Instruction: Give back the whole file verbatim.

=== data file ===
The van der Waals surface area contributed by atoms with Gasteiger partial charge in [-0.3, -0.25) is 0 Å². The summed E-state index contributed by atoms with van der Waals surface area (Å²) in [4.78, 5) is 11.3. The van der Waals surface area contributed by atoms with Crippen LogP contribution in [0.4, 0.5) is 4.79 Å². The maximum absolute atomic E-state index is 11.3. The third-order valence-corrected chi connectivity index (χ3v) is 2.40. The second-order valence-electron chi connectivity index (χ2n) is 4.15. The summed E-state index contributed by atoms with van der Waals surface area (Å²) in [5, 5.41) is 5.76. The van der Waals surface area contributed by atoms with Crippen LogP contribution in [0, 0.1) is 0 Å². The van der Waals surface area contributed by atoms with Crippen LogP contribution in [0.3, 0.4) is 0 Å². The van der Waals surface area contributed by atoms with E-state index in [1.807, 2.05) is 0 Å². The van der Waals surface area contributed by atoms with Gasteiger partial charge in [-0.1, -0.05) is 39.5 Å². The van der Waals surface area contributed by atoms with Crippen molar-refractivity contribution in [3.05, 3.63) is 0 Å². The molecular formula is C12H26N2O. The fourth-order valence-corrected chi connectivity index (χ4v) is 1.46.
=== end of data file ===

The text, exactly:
The van der Waals surface area contributed by atoms with Gasteiger partial charge in [-0.3, -0.25) is 0 Å². The summed E-state index contributed by atoms with van der Waals surface area (Å²) in [4.78, 5) is 11.3. The van der Waals surface area contributed by atoms with Crippen LogP contribution in [0.4, 0.5) is 4.79 Å². The maximum absolute atomic E-state index is 11.3. The third-order valence-corrected chi connectivity index (χ3v) is 2.40. The second-order valence-electron chi connectivity index (χ2n) is 4.15. The summed E-state index contributed by atoms with van der Waals surface area (Å²) in [5, 5.41) is 5.76. The van der Waals surface area contributed by atoms with Crippen LogP contribution in [0, 0.1) is 0 Å². The van der Waals surface area contributed by atoms with Crippen LogP contribution in [0.3, 0.4) is 0 Å². The van der Waals surface area contributed by atoms with E-state index in [1.807, 2.05) is 0 Å². The van der Waals surface area contributed by atoms with Gasteiger partial charge in [-0.1, -0.05) is 39.5 Å². The van der Waals surface area contributed by atoms with Crippen molar-refractivity contribution in [3.05, 3.63) is 0 Å². The molecular formula is C12H26N2O. The fourth-order valence-corrected chi connectivity index (χ4v) is 1.46.